Nestled among the towering skyscrapers of Downtown Boston, the Old State House stands proudly, giving us a glimpse into pre-Revolutionary life and events. Happy Fourth of July!
Built in 1713, the “Town House” as it was originally known, served as a merchants’ exchange on the first floor and the seat of colonial and later state government on the second floor throughout the 1700s. The royal governor, appointed by the King of Great Britain, held his office in the building until 1775, and from the balcony gave voice via decrees and speeches to the King 3000 miles removed from London. Above the balcony, a lion and unicorn—royal symbols of the King of Great Britain—graced the main façade facing the public square.
“A cobblestone circle beneath the Old State House balcony marks the site of the 1770 Boston Massacre. Tensions ran high in Boston in early 1770. More than 2,000 British soldiers occupied the city of 16,000 colonists and tried to enforce Britain’s tax laws, like the Stamp Act and Townshend Acts. American colonists rebelled against the taxes they found repressive, rallying around the cry, “no taxation without representation.” On the frigid, snowy evening of March 5, 1770, Private Hugh White was the only soldier guarding the King’s money stored inside the Custom House on King Street. It wasn’t long before angry colonists joined him and insulted him and threatened violence. Calling reinforcements, a group of British soldiers stood near the Town House and were pelted with snowballs and rocks, with one soldier firing out of panic. Once the first shot rang out, other soldiers opened fire, killing five colonists–including Crispus Attucks, a local dockworker of mixed racial heritage–and wounding six. The event was one of the flashpoints which began the American Revolution.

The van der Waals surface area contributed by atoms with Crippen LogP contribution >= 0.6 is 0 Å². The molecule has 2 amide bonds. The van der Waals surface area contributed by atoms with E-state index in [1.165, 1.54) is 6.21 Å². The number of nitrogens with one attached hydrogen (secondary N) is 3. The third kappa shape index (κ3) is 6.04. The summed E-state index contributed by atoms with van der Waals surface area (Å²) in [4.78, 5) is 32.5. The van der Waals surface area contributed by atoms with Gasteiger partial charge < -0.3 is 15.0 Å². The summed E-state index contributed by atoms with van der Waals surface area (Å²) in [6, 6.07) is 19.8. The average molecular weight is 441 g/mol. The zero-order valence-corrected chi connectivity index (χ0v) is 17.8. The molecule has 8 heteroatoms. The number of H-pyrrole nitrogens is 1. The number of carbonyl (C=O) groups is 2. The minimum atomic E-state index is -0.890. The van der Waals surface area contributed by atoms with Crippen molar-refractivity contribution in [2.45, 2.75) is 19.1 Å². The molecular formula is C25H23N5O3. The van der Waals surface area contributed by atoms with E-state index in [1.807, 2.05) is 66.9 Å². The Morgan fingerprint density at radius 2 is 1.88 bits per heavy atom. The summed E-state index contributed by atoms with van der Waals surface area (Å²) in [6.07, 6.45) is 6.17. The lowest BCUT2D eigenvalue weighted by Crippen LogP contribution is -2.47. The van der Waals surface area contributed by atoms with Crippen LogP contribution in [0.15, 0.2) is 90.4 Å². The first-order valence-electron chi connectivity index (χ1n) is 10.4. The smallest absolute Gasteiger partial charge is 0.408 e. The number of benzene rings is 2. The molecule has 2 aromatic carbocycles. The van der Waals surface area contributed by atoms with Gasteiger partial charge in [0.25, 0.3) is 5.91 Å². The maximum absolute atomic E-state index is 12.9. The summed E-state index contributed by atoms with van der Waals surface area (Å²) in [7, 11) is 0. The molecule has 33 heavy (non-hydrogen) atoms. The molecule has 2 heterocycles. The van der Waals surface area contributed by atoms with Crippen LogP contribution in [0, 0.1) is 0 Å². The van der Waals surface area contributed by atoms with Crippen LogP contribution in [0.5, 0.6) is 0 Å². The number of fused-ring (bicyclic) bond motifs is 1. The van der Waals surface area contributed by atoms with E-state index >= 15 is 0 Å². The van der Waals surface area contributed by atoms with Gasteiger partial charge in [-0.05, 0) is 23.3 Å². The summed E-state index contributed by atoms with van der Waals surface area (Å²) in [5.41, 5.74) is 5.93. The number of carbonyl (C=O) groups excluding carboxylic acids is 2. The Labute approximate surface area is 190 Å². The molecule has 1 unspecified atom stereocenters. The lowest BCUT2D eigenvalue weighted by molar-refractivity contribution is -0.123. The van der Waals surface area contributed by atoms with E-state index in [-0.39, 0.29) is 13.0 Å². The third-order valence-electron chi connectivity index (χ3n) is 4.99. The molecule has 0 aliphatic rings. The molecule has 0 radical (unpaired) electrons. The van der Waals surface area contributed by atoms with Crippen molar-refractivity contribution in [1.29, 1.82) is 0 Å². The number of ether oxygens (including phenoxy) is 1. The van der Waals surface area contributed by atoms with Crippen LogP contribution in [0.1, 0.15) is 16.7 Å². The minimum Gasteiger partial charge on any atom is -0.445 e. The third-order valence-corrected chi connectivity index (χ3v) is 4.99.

Six years later, on July 18, 1776, Colonel Thomas Crafts read the Declaration of Independence from the balcony of the Old State House as a statement of strength from where the King’s declarations were given just years prior.